Heirloom Tomatoes

Heirloom Beauties was inspired by yet another trip to the Farmer’s Market and a haul of heirloom tomatoes.  The good folks from Honeyacre Farm devote their loves to growing luscious heirloom tomatoes, meaty, flavorful bell peppers, and solid cucumbers the size my arm.

"Heirloom Beauties", 8 1/4 x16, © Nelia Harper
“Heirloom Beauties”, 8 1/4 x16, © Nelia Harper

Because they grow the produce in a greenhouse, they arrive early to market, well-stocked.  While most other vendors ply last year’s potatoes and a few spring greens, these heirloom beauties kick-off the season and one’s taste-buds.

Arriving at the market early in the season makes it easier to chat with the vendors too.  No need to wait in line under the baking sun either.  Peggy from Honeyacre was happy to help me select the tomatoes while she chatted up other customers too.

I added some spring flowers (Stock) to the setup.  (What the name lacks in originality and interest, it makes up for in smell.) The delicate flowers create a lovely perfume and texture.  A couple of small tomatoes finished up the setup.

I designed this still life to create a bold statement.  I wanted to work with bright cadmium paint and explore vibrant color. To do this, I choose a deep red backdrop to complement the tomatoes and stock flowers as delicate texture to contrast  the smooth tomatoes.

Luckily, I was able to enjoy the models for dinner too!

Bobcat Oasis – New Oil Painting

"Bobcat Oasis", Oil on Canvas Panel, 12x16, © Nelia Harper
“Bobcat Oasis”, Oil on Canvas Panel, 12×16, © Nelia Harper

How many times have I pulled on my backpack and headed for a nearby park to hike, think, look and ponder?   Whether I have a lot on my mind, or I just feel the need to get out into nature, Bobcat Ridge Open Space is a ‘go-to’ spot. There, I am free to wander, wonder and ease back into myself.

As I wind through the tall grass, I look for deer, elk, rabbit, turkey vultures, coyotes, and bear.  In the spring, I listen for the early call of the meadowlark.  And, I hope that I might spot an elusive Rocky Mountain Bluebird. As my feet carry me into the foothills, my mind is free to think or not.  Inevitably, I find myself seeking out new compositions, looking for the change of seasons in my favorite spots and planning my return.

This cottonwood has been calling to me since last fall.  Although I missed the color change last year, I knew it would make a great subject this summer.  After waiting through winter and spring, summer finally arrived. I packed up my plein air gear, hiked out along the trail (a good mile or so with 30+lbs) and set up on a lovely summer day.  As the clouds shifted and changed in the sky, I chatted with the tree and those passing by on the trail.  As I painted, I thought about taking a nap or having a picnic under the tree’s canopy.  Then, about 2 hours into the painting, I heard thunder.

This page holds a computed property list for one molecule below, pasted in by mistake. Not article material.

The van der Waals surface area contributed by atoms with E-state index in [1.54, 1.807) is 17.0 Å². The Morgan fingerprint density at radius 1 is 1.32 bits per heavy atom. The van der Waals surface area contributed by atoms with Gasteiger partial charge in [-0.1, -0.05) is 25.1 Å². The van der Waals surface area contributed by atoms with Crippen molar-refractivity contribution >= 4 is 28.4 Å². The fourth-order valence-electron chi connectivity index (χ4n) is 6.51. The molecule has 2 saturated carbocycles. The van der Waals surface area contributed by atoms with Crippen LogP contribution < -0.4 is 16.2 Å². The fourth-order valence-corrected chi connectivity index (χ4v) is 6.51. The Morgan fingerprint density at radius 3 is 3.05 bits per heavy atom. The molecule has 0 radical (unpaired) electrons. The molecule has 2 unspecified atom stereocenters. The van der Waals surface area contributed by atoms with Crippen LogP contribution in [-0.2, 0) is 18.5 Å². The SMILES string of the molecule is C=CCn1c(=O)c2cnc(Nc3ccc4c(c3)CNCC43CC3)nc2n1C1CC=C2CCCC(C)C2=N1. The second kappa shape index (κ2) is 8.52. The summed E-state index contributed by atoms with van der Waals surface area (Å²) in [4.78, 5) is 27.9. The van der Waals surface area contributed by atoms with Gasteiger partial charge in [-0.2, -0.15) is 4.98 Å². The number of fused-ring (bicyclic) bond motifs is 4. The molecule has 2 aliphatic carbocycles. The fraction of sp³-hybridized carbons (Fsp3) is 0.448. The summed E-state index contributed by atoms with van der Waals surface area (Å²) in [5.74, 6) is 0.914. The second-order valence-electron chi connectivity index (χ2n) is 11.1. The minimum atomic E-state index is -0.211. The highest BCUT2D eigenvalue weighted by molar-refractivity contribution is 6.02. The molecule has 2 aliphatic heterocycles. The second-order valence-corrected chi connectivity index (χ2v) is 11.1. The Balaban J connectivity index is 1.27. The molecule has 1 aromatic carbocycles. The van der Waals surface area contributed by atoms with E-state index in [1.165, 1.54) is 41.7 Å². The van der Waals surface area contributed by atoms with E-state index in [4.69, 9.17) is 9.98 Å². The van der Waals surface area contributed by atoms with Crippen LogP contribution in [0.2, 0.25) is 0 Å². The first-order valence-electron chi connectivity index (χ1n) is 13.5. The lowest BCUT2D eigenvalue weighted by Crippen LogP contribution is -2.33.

Behind me, building up in the west, a series of thunderheads were forming.  It was time to pack up and either take cover or head for the car.  Debating between hunkering down and heading for the car, I gambled on the car.  Sure enough, just as I reached it, the rain began to fall.

Back in the studio, I put on the finishing touches.  While I finished the painting, I reflected on the oasis that Bobcat Ridge has become for me.  I hope you have a place where you can go to seek solace from the everyday worries and connect with nature too.

Exploring the Poudre River Canyon – Tributary

"Tributary", Oil on Canvas Panel, 16x12, © Nelia Harper
“Tributary”, Oil on Canvas Panel, 16×12, © Nelia Harper

This summer, I spent a little time exploring the Poudre River Canyon.  Formally named Cache la Poudre by the french trappers in the 1800s (where they stashed gunpowder in a raging blizzard), the Poudre (poo-der) as locals call it, begins in Rocky Mountain National Park (RMNP) and drops over 7000 feet and flows through Fort Collins before it merges with the South Platte River in Greeley.

The Poudre River is Colorado’s only nationally designated “Wild & Scenic” River, and even with such high status, the Poudre remains a bit of a hidden gem.  Which is fine with me.

Highway 14 follows the river for miles, and much of the land on either side is undeveloped, partly because of the steep canyon walls.  However, there are plenty of campsites, places to fish, whitewater rafting, rock climbing, and hiking along the river.  And, because the road leads to Walden, CO, northern access to RMNP, State Forest State Park and very little human habitation, most of the folks traveling Hwy 14 are there for recreation.